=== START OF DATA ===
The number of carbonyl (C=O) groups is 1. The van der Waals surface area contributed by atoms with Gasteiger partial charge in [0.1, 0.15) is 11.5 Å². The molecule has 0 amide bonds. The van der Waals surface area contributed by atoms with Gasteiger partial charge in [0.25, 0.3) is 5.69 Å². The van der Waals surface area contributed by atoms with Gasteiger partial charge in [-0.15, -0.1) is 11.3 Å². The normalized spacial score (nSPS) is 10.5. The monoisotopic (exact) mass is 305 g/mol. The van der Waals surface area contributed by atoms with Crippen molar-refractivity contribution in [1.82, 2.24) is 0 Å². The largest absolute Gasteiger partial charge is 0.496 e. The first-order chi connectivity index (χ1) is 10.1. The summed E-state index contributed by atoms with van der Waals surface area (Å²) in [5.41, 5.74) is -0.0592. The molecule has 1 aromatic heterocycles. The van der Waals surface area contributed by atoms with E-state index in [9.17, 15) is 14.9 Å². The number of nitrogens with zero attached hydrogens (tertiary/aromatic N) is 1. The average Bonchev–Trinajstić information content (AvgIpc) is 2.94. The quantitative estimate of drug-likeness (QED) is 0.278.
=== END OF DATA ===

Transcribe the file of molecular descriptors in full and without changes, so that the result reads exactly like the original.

The number of carbonyl (C=O) groups is 1. The van der Waals surface area contributed by atoms with Gasteiger partial charge in [0.1, 0.15) is 11.5 Å². The molecule has 0 amide bonds. The van der Waals surface area contributed by atoms with Gasteiger partial charge in [0.25, 0.3) is 5.69 Å². The van der Waals surface area contributed by atoms with Gasteiger partial charge in [-0.15, -0.1) is 11.3 Å². The normalized spacial score (nSPS) is 10.5. The monoisotopic (exact) mass is 305 g/mol. The van der Waals surface area contributed by atoms with Crippen molar-refractivity contribution in [1.82, 2.24) is 0 Å². The largest absolute Gasteiger partial charge is 0.496 e. The first-order chi connectivity index (χ1) is 10.1. The summed E-state index contributed by atoms with van der Waals surface area (Å²) in [5.41, 5.74) is -0.0592. The molecule has 1 aromatic heterocycles. The van der Waals surface area contributed by atoms with E-state index in [9.17, 15) is 14.9 Å². The number of nitrogens with zero attached hydrogens (tertiary/aromatic N) is 1. The average Bonchev–Trinajstić information content (AvgIpc) is 2.94. The quantitative estimate of drug-likeness (QED) is 0.278.